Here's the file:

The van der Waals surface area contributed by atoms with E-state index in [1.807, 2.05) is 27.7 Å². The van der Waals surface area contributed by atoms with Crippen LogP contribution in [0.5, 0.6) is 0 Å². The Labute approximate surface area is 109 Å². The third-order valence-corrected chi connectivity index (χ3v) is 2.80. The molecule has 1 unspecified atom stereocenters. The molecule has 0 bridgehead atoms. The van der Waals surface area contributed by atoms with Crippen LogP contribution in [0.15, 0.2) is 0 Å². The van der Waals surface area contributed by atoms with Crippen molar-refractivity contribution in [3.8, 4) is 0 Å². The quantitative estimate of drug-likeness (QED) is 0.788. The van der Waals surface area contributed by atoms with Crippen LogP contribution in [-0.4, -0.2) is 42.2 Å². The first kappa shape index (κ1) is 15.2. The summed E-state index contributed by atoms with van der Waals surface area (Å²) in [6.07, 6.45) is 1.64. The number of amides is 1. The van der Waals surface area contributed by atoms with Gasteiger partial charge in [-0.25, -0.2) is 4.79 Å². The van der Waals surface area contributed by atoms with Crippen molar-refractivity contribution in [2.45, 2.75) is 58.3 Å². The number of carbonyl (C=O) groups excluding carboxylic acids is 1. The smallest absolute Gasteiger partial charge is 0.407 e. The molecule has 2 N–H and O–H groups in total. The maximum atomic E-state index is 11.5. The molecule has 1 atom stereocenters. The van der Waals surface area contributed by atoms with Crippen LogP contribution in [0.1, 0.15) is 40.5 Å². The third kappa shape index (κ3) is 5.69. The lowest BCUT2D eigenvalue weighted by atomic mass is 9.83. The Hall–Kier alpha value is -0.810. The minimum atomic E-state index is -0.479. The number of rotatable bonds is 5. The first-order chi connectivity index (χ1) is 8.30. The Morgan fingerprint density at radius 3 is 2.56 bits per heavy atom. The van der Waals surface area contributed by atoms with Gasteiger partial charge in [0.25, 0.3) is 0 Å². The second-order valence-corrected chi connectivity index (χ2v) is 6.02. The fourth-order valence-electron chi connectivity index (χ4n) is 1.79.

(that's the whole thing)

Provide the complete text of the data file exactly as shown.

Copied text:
The van der Waals surface area contributed by atoms with E-state index in [1.807, 2.05) is 27.7 Å². The van der Waals surface area contributed by atoms with Crippen LogP contribution in [0.5, 0.6) is 0 Å². The Labute approximate surface area is 109 Å². The third-order valence-corrected chi connectivity index (χ3v) is 2.80. The molecule has 1 unspecified atom stereocenters. The molecule has 0 bridgehead atoms. The van der Waals surface area contributed by atoms with Crippen LogP contribution in [0.15, 0.2) is 0 Å². The van der Waals surface area contributed by atoms with Crippen molar-refractivity contribution in [3.8, 4) is 0 Å². The quantitative estimate of drug-likeness (QED) is 0.788. The van der Waals surface area contributed by atoms with Crippen LogP contribution in [-0.4, -0.2) is 42.2 Å². The first kappa shape index (κ1) is 15.2. The summed E-state index contributed by atoms with van der Waals surface area (Å²) in [6.07, 6.45) is 1.64. The number of amides is 1. The van der Waals surface area contributed by atoms with Gasteiger partial charge in [-0.25, -0.2) is 4.79 Å². The van der Waals surface area contributed by atoms with Crippen molar-refractivity contribution in [2.45, 2.75) is 58.3 Å². The number of carbonyl (C=O) groups excluding carboxylic acids is 1. The smallest absolute Gasteiger partial charge is 0.407 e. The molecule has 2 N–H and O–H groups in total. The maximum atomic E-state index is 11.5. The molecule has 1 atom stereocenters. The van der Waals surface area contributed by atoms with Crippen LogP contribution in [0.1, 0.15) is 40.5 Å². The third kappa shape index (κ3) is 5.69. The lowest BCUT2D eigenvalue weighted by atomic mass is 9.83. The Hall–Kier alpha value is -0.810. The minimum atomic E-state index is -0.479. The number of rotatable bonds is 5. The first-order chi connectivity index (χ1) is 8.30. The Morgan fingerprint density at radius 3 is 2.56 bits per heavy atom. The van der Waals surface area contributed by atoms with Gasteiger partial charge in [0.25, 0.3) is 0 Å². The second-order valence-corrected chi connectivity index (χ2v) is 6.02. The fourth-order valence-electron chi connectivity index (χ4n) is 1.79.